The 45-year-old played two Tests for Samoa and then, following a three-year stand-down, seven for the All Blacks, including against South Africa at the 1999 World Cup.A statement released by Mika’s family on Tuesday says he passed away suddenly and unexpectedly, NZME reports.”Dylan was a very much-loved husband and father to Tracy and their daughter, Marley, and dearly loved son, brother, uncle, cousin and friend.”He was a hugely talented athlete, well-respected in the Samoan community and abroad, but just as importantly to his friends and family a warm, wonderful and caring man.”Gone far too soon at the age of just 45.”
CHENNAI: The death of a sailor, who went missing from Liberian registered vessel MT Kingfisher, which was docked in Chennai Port, was mired in controversy as the ship was allowed to sail without any inquiry by Indian officials two days after the incident.Radhakrishnan T K, who was sailing on board MT Kingfisher, an oil tanker, went missing around 4.20 am on July 28 and his body was located at Royapuram the same evening. A First Information Report was filed by the police the next day but the crew in the ship were not questioned.The Chennai Port authorities and the Mercantile Marine Department (MMD) said they were not informed about the death when the ship departed from Chennai Port on July 30.As per the Merchant Shipping Act of 1958, Section 358, the death of any sailor should be reported. This incident is a blatant violation of Section 358, said Manoj Joy, Chaplain Sailors Society. Director General of Shipping (DGS) Deepak Shetty told Express that any death should be reported at the MMD based in Chennai and it is their duty to conduct the investigation.For his part, the recruiting agent of the ship and director of Seaarland Management Services, Mumbai, Capt Jairam, citing the rules, said that he had informed the DGS headquarters in Mumbai, and produced the letters that were duly acknowledged by the dispatch section. But why inform Mumbai when the incident happened in Chennai? Jairam claimed he went by the rule book. If the DGS, Mumbai failed to act, it is their fault, he argued. It was also learnt from the agent that the immigration department in Chennai Port, which is not tasked to conduct the inquiry, was informed by Inchcape Shipping Services based in Chennai. “The ship was docked right in front of the MMD office, yet the agent did not inform MMD,” said Joy.When Express contacted S Barik, principal officer of MMD, he said his office had not received any orders from the DGS to investigate the incident. “If the DGS asks us to conduct an enquiry, we will do so,” he said.The office of the DGS had in 2006 specified guidelines on how the enquiry should be conducted when a death is reported on a ship.“The irony is we don’t know who is responsible for letting the ship sail without conducting any enquiry over the death of the sailor,” said Joy. (Indian Express)International Transport Workers Federation inspector K Sreekumar has taken up the issue with the shipping company and MMD, and notified the ITF headquarters in London.Share this:Click to share on Twitter (Opens in new window)Click to share on Facebook (Opens in new window)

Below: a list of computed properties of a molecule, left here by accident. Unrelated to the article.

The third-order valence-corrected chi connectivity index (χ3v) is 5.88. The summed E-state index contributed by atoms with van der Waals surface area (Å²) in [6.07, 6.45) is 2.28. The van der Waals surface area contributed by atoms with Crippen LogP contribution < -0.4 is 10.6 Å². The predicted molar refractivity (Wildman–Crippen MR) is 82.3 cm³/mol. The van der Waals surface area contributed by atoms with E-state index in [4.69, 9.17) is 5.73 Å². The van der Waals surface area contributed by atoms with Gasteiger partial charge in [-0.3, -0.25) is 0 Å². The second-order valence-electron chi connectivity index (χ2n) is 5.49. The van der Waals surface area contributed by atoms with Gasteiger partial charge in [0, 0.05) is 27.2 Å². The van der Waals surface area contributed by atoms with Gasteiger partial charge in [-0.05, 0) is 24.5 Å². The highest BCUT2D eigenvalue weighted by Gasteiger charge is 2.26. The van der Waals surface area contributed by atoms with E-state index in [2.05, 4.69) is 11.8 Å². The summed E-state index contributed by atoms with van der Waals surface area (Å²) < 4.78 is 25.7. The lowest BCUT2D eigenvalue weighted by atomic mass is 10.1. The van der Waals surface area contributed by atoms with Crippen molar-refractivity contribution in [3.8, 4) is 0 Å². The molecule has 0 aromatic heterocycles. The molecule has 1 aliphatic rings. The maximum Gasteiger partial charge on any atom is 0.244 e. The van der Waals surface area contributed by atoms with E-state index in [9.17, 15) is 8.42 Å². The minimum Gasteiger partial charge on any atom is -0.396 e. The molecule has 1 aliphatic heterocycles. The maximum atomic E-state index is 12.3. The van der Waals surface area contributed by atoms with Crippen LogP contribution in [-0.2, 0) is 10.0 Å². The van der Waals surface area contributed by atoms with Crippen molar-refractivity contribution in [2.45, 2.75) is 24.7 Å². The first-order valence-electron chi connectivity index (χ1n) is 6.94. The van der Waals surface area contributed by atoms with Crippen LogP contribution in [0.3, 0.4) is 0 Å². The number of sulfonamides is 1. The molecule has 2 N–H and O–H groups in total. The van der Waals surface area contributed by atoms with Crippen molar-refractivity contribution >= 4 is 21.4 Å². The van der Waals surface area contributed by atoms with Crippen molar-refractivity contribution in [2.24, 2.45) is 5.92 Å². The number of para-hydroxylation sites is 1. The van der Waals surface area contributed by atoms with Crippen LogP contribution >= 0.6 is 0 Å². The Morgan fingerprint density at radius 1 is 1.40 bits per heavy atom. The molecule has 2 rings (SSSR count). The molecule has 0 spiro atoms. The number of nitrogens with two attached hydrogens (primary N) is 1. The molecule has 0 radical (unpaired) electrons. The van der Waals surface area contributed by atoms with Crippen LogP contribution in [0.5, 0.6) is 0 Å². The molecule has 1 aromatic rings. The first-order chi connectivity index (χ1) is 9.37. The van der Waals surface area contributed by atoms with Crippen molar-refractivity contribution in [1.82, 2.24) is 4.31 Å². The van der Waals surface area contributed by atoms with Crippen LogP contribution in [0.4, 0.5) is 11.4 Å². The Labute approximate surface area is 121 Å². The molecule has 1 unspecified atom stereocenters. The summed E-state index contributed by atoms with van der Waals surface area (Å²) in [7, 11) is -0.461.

(Credit: Aerovista Luchtfotografie/Shutterstock)An adult albatross can spend days without ever touching the ground. Long wings that lock into place provide enormous amounts of lift. And a keen sense for thermals and air currents lets the birds soar with little energy expenditure. Sleeping, eating, drinking and bathing all take place on the wing, over the course of journeys that can span up to 10,000 miles.Entrepreneurs like Mark Zuckerberg wish they could fly like an albatross. The Facebook founder’s Internet.org initiative aimed to deliver wireless internet to developing countries with high-flying drones that could stay aloft for months, beaming internet to rural areas. After disappointing drone flights, among other things, the project has since been scrapped. Google, too, seemed interested in developing long-lasting drones, acquiring Titan Aerospace in 2014, a maker of near-orbital drones that could serve as satellites.Conquering Wind-swept HeightsWhile Titan aerospace claimed its solar-powered craft could stay aloft for five years, the record so far stands at just under 26 days — far short of the albatross. Part of the problem is that solar-powered drones, the longest-lasting models currently in development, need heavy batteries that detract from efficiency. Birds like the albatross don’t stay on the wing for so long because they’re strong, but because they’re good at conserving energy.It’s a difficult thing to learn, though, because atmospheric conditions are complex and constantly changing, so much so that it’s nearly impossible to create a model for computers to use. That means a glider needs to react to changing conditions literally on the fly without having access to a model that might explain what those conditions mean.The researchers glider soaring autonomously. (Credit: Gautam Reddy and Jerome Wong-Ng)Now, a team led by a researcher from the University of California, San Diego, might have a way to bring a little of the albatross’ flying smarts to drones. They trained an autonomous fixed-wing drone using a machine learning algorithm that analyzed how reactions to various atmospheric conditions affected its flight. The drone could alter both its pitch (referring to the angle of the nose relative to the ground) and bank angle, and the software monitored the results. The results were published today in Nature.Modifications to its flight that helped the drone stay up were rewarded, and those that hurt it were penalized, helping the algorithm hone in the best strategies for flying over time. This strategy meant that no model was needed — just a memory of what seemed to help in a particular situation. After some practice, the researchers found that two things most affected the drones’ ability to stay up: The vertical wind acceleration and roll-wise torque (forces that roll the glider from one side to another). By tuning its responses to those variables, the researchers significantly improved the drones’ flying time.Though they only spent a maximum of 12 minutes aloft with this particular drone, the researchers say that their findings should offer some insight into how birds like the albatross use favorable wind currents to stay up for so long. Their algorithm might also help drones of the future fly for longer and do so more efficiently.